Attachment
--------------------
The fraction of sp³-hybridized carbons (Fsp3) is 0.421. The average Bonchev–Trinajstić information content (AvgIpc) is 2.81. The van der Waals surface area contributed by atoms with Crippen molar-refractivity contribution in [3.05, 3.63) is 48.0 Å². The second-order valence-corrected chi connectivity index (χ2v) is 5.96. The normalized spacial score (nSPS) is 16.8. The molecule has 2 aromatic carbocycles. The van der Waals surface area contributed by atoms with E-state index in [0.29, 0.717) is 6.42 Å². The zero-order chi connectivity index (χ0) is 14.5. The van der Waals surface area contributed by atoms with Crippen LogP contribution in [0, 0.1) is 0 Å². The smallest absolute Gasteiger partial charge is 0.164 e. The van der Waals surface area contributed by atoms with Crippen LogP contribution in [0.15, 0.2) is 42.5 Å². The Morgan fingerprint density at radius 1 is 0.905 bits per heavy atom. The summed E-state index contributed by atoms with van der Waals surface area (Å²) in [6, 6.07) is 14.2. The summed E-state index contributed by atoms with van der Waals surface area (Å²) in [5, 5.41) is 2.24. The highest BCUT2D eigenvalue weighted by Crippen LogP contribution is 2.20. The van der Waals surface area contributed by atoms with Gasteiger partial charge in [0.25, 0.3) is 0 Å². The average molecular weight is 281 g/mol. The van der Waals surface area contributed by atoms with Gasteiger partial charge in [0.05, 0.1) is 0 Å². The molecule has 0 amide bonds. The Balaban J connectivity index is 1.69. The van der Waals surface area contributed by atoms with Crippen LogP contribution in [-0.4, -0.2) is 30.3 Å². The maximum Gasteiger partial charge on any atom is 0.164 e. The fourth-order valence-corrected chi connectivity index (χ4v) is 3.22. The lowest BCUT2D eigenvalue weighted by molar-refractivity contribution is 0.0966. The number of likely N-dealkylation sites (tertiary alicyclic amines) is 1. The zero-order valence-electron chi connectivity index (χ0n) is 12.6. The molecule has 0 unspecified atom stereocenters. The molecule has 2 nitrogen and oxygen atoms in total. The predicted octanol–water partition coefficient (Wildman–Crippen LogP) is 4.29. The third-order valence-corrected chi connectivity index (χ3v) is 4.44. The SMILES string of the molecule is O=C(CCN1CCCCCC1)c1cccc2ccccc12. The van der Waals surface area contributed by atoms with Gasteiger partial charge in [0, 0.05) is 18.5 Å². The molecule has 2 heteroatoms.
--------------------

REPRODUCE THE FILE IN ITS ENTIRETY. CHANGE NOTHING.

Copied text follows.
The fraction of sp³-hybridized carbons (Fsp3) is 0.421. The average Bonchev–Trinajstić information content (AvgIpc) is 2.81. The van der Waals surface area contributed by atoms with Crippen molar-refractivity contribution in [3.05, 3.63) is 48.0 Å². The second-order valence-corrected chi connectivity index (χ2v) is 5.96. The normalized spacial score (nSPS) is 16.8. The molecule has 2 aromatic carbocycles. The van der Waals surface area contributed by atoms with E-state index in [0.29, 0.717) is 6.42 Å². The zero-order chi connectivity index (χ0) is 14.5. The van der Waals surface area contributed by atoms with Crippen LogP contribution in [0, 0.1) is 0 Å². The smallest absolute Gasteiger partial charge is 0.164 e. The van der Waals surface area contributed by atoms with Crippen LogP contribution in [0.15, 0.2) is 42.5 Å². The Morgan fingerprint density at radius 1 is 0.905 bits per heavy atom. The summed E-state index contributed by atoms with van der Waals surface area (Å²) in [6, 6.07) is 14.2. The summed E-state index contributed by atoms with van der Waals surface area (Å²) in [5, 5.41) is 2.24. The highest BCUT2D eigenvalue weighted by Crippen LogP contribution is 2.20. The van der Waals surface area contributed by atoms with Gasteiger partial charge in [0.25, 0.3) is 0 Å². The average molecular weight is 281 g/mol. The van der Waals surface area contributed by atoms with Gasteiger partial charge in [0.05, 0.1) is 0 Å². The molecule has 0 amide bonds. The Balaban J connectivity index is 1.69. The van der Waals surface area contributed by atoms with Crippen LogP contribution in [-0.4, -0.2) is 30.3 Å². The maximum Gasteiger partial charge on any atom is 0.164 e. The fourth-order valence-corrected chi connectivity index (χ4v) is 3.22. The lowest BCUT2D eigenvalue weighted by molar-refractivity contribution is 0.0966. The number of likely N-dealkylation sites (tertiary alicyclic amines) is 1. The zero-order valence-electron chi connectivity index (χ0n) is 12.6. The molecule has 0 unspecified atom stereocenters. The molecule has 2 nitrogen and oxygen atoms in total. The predicted octanol–water partition coefficient (Wildman–Crippen LogP) is 4.29. The third-order valence-corrected chi connectivity index (χ3v) is 4.44. The SMILES string of the molecule is O=C(CCN1CCCCCC1)c1cccc2ccccc12. The van der Waals surface area contributed by atoms with Gasteiger partial charge in [0, 0.05) is 18.5 Å². The molecule has 2 heteroatoms.